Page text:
In the lab, I ran P>V’s converter on the source domain controller. It created the destination VM, booted Leostream’s VM controller, and the source server began the migration. The process completed in about 20 minutes, and the new VM booted.
At this point, I saw some problems. The initial boot of the VM seemed to take much longer than it should have, which I attributed to Windows dealing with the hardware changes. After the server finally booted, I logged in — which also took quite awhile — and found what I expected: The network adapter IP information had not migrated with the server.
I remedied this, but the virtual server continued to perform poorly, even after installing the VMware server tools. I traced the problem to a probable storage driver compatibility issue in the source server, leading to invalid driver parameters being retained on the destination VM and causing significant disk I/O problems. With this in mind, I performed a migration of another physical Windows 2003 Server and had no performance issues.
These tools represent two different solutions to the P2V problem. PlateSpin’s PowerRecon and PowerConvert are thorough but heavy applications, requiring a dedicated server and several reboots to complete the P2V process. Leostream P>V is more streamlined, having a tiny footprint and no central server, but it lacks the tools and management framework of PlateSpin’s toolset.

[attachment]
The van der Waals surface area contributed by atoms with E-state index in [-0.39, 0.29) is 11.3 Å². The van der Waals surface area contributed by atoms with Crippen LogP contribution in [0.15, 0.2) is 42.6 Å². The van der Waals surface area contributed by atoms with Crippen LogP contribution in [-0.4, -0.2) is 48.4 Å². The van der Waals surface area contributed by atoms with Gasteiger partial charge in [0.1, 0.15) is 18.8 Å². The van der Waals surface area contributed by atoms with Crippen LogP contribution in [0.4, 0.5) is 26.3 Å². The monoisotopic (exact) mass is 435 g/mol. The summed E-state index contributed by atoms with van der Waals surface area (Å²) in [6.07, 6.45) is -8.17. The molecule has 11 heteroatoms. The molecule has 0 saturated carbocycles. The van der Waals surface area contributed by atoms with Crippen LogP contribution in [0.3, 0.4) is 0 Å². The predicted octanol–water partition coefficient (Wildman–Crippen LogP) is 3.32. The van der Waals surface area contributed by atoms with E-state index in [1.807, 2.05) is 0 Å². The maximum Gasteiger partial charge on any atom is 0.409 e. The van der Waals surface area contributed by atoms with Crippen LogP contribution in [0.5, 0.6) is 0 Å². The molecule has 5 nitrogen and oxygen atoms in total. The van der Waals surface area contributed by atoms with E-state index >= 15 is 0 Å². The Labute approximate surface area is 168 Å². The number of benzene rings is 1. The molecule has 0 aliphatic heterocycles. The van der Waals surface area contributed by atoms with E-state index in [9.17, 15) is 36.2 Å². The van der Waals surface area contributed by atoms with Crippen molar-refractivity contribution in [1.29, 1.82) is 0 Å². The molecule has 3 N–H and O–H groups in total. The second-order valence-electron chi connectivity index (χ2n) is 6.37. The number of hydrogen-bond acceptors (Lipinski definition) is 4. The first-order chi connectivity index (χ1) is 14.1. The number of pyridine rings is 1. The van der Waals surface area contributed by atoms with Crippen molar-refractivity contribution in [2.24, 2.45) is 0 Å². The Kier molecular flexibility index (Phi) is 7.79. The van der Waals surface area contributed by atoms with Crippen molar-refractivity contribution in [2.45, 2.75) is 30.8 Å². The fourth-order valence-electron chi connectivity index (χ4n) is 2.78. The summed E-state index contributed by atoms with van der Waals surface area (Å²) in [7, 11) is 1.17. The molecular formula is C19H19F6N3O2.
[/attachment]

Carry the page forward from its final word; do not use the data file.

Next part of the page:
Thus, Leostream is a very good candidate for smaller P2V projects and for constructing a development network that mirrors a physical production network. PlateSpin can do this as well but adds significant management and planning utilities that you may not need in many circumstances.
P2V tools aren’t yet a mature technology. Dealing with scores of potential hardware combinations on the source end leads to an enormous amount of “corner-case” issues when performing these migrations. P2V is still the best way to go if possible, but be prepared to rebuild a server or two the old fashioned way.
Ease of use (20.0%)
Overall Score (100%)
|Leostream P>V 3.0||8.0||7.0||7.0||9.0||7.0|
|PlateSpin PowerConvert 5.5||7.0||8.0||8.0||8.0||8.0|
This weekend's Windows 10 upgrade has users angry, and it's unclear if the ploy will continue
Here’s the best of the best for Windows 10. Sometimes good things come in free packages
Speaking at the O'Reilly Fluent conference, Eich also endorsed the Service Workers mobile app...
The new upgrade introduces small improvements across the board, but nothing to sway Windows 7 stalwarts...
These tiny Windows systems can be hidden away yet offer complete computing power
After long suffering from stagnant development, the IronPython project for running Python on .Net is...
Windows 7 and 8.1 customers have another new version of GWX, now with a countdown clock